So you’re wondering whether it’s the right time for your business to get publicly listed. Before you get into the how’s, think about whether an IPO is even the right direction for you. Here are a few elements you should consider.
First, are you looking to raise capital? Are you looking to provide a liquid platform for your shareholders to buy and sell shares? Are you also looking to take some capital off the table? If your answer is a yes, then an IPO may be for you.
Second, is your management prepared to provide more predictability and visibility on a quarterly basis as opposed to on a three year cycle basis that’s typical in a private company? If you’re unable to commit to that level of predictability and visibility in the shorter horizon, you shouldn’t be going for an IPO.
Third, is your business using stock as a way to attract and retain talent? For instance, building stock option plans that you’ll then distribute within the business. Does being listed provide incentive for people to be a part of your business and want to work with you?
Lastly, think about the level of transparency that you’ll need to have as a business when you go public. Be it credit rating agencies, banks, financial institutions, or even government regulators, all eyes will be on you, but this doesn’t have to be a bad thing. You just need to be prepared to be closely scrutinised by the larger financial community.
If you can look at each of the above questions and your answer to them is a clear yes, you’re ready to take your company public.
If your business needs to raise capital every few years, you should look into IPOs. Once you’ve gone public, the timelines are much shorter. You could raise fresh capital in three months, if you’ve got your professional augments such as QIB (Qualified Institutional Buyer) in order. As a listed company, people have a better understanding of what you do, the education and verification process is therefore much shorter.
The financial services business is a great example. Their raw material is capital, so every few years they need to raise capital to grow their businesses. Similarly, infrastructure businesses’ raw material is also capital and the availability of infrastructure projects.
Obviously, the market is evolving and getting more sophisticated. There are ways to raise capital beyond just an IPO. There is certainly a cost associated with IPOs. However, the benefits include market reach, access, and liquidity.
There’s an ongoing debate that a lot of tech companies that aren’t profitable continue to raise capital from private markets. Private markets in turn raise money from pension funds and private investors to invest in private companies. The size of the pie is getting much larger. The imperative for such companies to IPO is not as great as compared to earlier, where VC companies provided small amounts of capital but the public market was where you went to raise large capital.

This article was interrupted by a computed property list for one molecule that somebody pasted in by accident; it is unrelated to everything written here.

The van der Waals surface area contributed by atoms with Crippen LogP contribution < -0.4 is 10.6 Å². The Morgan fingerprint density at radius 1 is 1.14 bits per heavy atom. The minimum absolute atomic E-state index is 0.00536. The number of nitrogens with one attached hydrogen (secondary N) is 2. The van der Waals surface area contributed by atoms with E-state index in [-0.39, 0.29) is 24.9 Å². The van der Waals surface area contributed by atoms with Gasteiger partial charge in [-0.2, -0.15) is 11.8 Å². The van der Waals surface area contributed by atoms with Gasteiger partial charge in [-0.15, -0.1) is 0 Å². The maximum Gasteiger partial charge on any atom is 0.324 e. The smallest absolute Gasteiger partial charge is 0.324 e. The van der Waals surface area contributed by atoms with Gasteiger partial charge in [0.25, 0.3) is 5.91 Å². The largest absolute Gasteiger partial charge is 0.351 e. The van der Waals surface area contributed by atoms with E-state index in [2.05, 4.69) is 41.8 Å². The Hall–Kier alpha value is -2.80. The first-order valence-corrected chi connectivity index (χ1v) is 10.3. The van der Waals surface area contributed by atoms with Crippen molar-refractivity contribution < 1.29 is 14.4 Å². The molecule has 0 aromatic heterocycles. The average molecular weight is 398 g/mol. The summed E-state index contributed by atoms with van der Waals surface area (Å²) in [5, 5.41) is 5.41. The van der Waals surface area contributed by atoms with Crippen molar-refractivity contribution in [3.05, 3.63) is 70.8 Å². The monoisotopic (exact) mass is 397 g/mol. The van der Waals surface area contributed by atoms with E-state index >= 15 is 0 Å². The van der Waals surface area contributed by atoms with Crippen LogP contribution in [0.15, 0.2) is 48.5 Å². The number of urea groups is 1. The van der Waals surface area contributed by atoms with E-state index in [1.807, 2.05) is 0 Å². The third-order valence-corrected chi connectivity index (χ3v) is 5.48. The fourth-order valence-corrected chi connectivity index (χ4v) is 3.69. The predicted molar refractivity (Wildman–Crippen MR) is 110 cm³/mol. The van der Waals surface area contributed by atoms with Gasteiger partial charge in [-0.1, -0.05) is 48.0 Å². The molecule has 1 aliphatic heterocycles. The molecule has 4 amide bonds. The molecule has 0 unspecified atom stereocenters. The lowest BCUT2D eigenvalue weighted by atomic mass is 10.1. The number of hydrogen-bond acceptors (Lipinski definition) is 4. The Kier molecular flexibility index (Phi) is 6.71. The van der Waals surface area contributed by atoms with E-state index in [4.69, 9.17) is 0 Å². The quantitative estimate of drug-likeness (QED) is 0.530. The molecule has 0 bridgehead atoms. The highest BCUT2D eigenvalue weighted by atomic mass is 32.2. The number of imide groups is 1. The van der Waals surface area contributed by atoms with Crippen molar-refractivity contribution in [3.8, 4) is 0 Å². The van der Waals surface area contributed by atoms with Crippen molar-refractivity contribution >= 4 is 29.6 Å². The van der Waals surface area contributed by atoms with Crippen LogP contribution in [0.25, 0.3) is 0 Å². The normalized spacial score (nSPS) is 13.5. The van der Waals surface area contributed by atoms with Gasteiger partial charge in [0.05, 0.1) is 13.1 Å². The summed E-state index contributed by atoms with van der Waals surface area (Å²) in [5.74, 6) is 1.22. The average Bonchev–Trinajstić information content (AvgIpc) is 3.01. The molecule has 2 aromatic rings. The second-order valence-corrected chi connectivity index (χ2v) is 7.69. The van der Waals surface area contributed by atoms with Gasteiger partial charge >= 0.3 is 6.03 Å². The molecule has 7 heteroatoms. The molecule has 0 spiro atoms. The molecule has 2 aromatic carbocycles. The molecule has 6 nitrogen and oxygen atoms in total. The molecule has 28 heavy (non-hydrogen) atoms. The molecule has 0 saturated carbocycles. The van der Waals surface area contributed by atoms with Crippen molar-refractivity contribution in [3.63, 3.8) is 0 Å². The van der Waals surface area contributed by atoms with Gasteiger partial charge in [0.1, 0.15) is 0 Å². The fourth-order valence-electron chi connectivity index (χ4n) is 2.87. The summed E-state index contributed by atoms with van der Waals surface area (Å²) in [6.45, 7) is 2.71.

The world is divided in terms of whether or not you should IPO companies. Having said that, if you look at the US today, the ratio of private funding to public funding continues to be in favor of public funding. So there continues to be a great vibrancy in public markets.
Going forward, as well, IPOs will continue to play a significant part in how businesses raise capital.
There are various forms of capital that you can access as a business. However, an IPO provides you with an equity that is the most expensive, but also the most long-term form of capital.
So in terms of long-term investment, as you're looking to build businesses you need capital which matches the investment horizon of your business. Not all of that can be met with debt capital alone. Debt capital will need to be serviced in terms of interest payments and repaid in principal repayments.
In both cases, you should be able to underwrite with high degree of accuracy. Only then does debt become a preferred source – a lower cost of capital as compared to equity. However, debt doesn’t provide you with flexibility. If your business strategy needs to pivot or you make a mistake, debt doesn’t allow you the latitude to make changes. Let me elaborate on that a little further.
There are several formal debt agreements, also known as covenants, that most lenders or providers of debt have. In addition to the capital you borrow and the interest you pay, you need to meet certain business and financial thresholds for the loan to continue to be a “good loan” in the lender’s perspective. Due to all of these covenants, your business will have to work within very measured parameters. So unless you have a clear view on how your business is going to build out, I would highly recommend thinking twice about raising debt.
The moment that the lenders notice any stress on the business, they would look to seek an acceleration of repayment. This would only add further stress on the business. In a way, debt forces you to be very disciplined about how you deploy the capital in your business.
On the other hand, I would advocate a combination of debt and equity overall, as it would give you the best of both worlds. Debt would give you the guardrails and discipline in terms of how you utilise capital, but you’d also have enough latitude to make crucial investments such as building markets, customers, brands, or products, or even doing R&D. Equity gives you the cushion you need to build your business.
In the long term, you need to be raising capital when you don’t need it. That’s the odd way in which markets work. When a business is doing well and doesn’t need capital, I’ve seen investors flock to buy shares of that company and provide it with even more capital. There’s the perception that the business is a well-oiled machine, running smoothly.